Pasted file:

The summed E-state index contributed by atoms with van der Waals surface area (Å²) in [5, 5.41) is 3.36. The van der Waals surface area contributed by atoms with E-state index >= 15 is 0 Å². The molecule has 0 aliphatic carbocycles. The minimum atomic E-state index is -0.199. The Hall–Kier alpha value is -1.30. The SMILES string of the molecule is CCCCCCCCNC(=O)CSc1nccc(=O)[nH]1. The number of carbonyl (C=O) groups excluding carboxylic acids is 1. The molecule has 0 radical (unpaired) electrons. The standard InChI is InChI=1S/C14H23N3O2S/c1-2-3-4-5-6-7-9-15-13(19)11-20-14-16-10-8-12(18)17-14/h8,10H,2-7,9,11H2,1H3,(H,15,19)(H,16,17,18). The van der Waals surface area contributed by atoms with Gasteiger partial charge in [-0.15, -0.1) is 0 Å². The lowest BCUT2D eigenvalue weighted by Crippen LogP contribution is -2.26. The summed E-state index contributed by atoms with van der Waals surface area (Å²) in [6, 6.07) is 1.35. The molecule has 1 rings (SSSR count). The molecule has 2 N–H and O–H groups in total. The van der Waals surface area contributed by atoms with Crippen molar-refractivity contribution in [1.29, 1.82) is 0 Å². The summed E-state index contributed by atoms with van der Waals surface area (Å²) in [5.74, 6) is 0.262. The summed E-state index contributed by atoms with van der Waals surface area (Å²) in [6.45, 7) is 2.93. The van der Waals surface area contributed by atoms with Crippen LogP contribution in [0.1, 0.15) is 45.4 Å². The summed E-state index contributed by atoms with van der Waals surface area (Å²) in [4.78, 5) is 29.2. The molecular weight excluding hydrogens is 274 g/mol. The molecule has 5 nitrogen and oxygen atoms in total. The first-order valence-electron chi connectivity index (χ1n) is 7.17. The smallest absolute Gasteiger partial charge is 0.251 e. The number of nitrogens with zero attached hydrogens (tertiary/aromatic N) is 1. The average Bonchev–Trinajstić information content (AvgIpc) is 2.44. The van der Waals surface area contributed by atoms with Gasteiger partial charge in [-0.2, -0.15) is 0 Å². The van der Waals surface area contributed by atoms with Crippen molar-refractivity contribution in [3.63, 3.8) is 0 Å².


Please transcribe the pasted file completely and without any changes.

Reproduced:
The summed E-state index contributed by atoms with van der Waals surface area (Å²) in [5, 5.41) is 3.36. The van der Waals surface area contributed by atoms with E-state index >= 15 is 0 Å². The molecule has 0 aliphatic carbocycles. The minimum atomic E-state index is -0.199. The Hall–Kier alpha value is -1.30. The SMILES string of the molecule is CCCCCCCCNC(=O)CSc1nccc(=O)[nH]1. The number of carbonyl (C=O) groups excluding carboxylic acids is 1. The molecule has 0 radical (unpaired) electrons. The standard InChI is InChI=1S/C14H23N3O2S/c1-2-3-4-5-6-7-9-15-13(19)11-20-14-16-10-8-12(18)17-14/h8,10H,2-7,9,11H2,1H3,(H,15,19)(H,16,17,18). The van der Waals surface area contributed by atoms with Gasteiger partial charge in [-0.15, -0.1) is 0 Å². The lowest BCUT2D eigenvalue weighted by Crippen LogP contribution is -2.26. The summed E-state index contributed by atoms with van der Waals surface area (Å²) in [6, 6.07) is 1.35. The molecule has 1 rings (SSSR count). The molecule has 2 N–H and O–H groups in total. The van der Waals surface area contributed by atoms with Crippen molar-refractivity contribution in [1.29, 1.82) is 0 Å². The summed E-state index contributed by atoms with van der Waals surface area (Å²) in [5.74, 6) is 0.262. The summed E-state index contributed by atoms with van der Waals surface area (Å²) in [6.45, 7) is 2.93. The van der Waals surface area contributed by atoms with Crippen LogP contribution in [0.1, 0.15) is 45.4 Å². The summed E-state index contributed by atoms with van der Waals surface area (Å²) in [4.78, 5) is 29.2. The molecular weight excluding hydrogens is 274 g/mol. The molecule has 5 nitrogen and oxygen atoms in total. The first-order valence-electron chi connectivity index (χ1n) is 7.17. The smallest absolute Gasteiger partial charge is 0.251 e. The number of nitrogens with zero attached hydrogens (tertiary/aromatic N) is 1. The average Bonchev–Trinajstić information content (AvgIpc) is 2.44. The van der Waals surface area contributed by atoms with Gasteiger partial charge in [-0.2, -0.15) is 0 Å². The van der Waals surface area contributed by atoms with Crippen molar-refractivity contribution in [3.63, 3.8) is 0 Å².